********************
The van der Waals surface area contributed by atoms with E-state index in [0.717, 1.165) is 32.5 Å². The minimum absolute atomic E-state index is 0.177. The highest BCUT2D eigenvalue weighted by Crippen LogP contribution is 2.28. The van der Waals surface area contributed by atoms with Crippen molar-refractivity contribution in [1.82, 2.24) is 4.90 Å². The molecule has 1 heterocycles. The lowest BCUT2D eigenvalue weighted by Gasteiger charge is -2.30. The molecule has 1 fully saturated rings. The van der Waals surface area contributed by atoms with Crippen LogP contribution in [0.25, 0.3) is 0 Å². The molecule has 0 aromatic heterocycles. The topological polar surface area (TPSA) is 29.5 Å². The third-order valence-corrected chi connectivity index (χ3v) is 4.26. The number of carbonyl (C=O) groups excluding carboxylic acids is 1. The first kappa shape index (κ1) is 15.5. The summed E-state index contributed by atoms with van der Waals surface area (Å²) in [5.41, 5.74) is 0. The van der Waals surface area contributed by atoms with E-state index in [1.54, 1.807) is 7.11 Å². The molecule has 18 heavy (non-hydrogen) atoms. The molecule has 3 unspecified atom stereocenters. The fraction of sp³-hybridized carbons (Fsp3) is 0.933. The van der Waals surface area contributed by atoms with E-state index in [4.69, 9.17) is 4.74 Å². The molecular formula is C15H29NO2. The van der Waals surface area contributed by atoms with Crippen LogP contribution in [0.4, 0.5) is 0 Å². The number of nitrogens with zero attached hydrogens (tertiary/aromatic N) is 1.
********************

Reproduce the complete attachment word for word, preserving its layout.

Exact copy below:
The van der Waals surface area contributed by atoms with E-state index in [0.717, 1.165) is 32.5 Å². The minimum absolute atomic E-state index is 0.177. The highest BCUT2D eigenvalue weighted by Crippen LogP contribution is 2.28. The van der Waals surface area contributed by atoms with Crippen molar-refractivity contribution in [1.82, 2.24) is 4.90 Å². The molecule has 1 heterocycles. The lowest BCUT2D eigenvalue weighted by Gasteiger charge is -2.30. The molecule has 1 fully saturated rings. The van der Waals surface area contributed by atoms with Crippen LogP contribution in [0.25, 0.3) is 0 Å². The molecule has 0 aromatic heterocycles. The topological polar surface area (TPSA) is 29.5 Å². The third-order valence-corrected chi connectivity index (χ3v) is 4.26. The number of carbonyl (C=O) groups excluding carboxylic acids is 1. The first kappa shape index (κ1) is 15.5. The summed E-state index contributed by atoms with van der Waals surface area (Å²) in [5.41, 5.74) is 0. The van der Waals surface area contributed by atoms with E-state index in [1.54, 1.807) is 7.11 Å². The molecule has 18 heavy (non-hydrogen) atoms. The molecule has 3 unspecified atom stereocenters. The fraction of sp³-hybridized carbons (Fsp3) is 0.933. The van der Waals surface area contributed by atoms with E-state index in [4.69, 9.17) is 4.74 Å². The molecular formula is C15H29NO2. The van der Waals surface area contributed by atoms with Crippen LogP contribution in [0.4, 0.5) is 0 Å². The number of nitrogens with zero attached hydrogens (tertiary/aromatic N) is 1.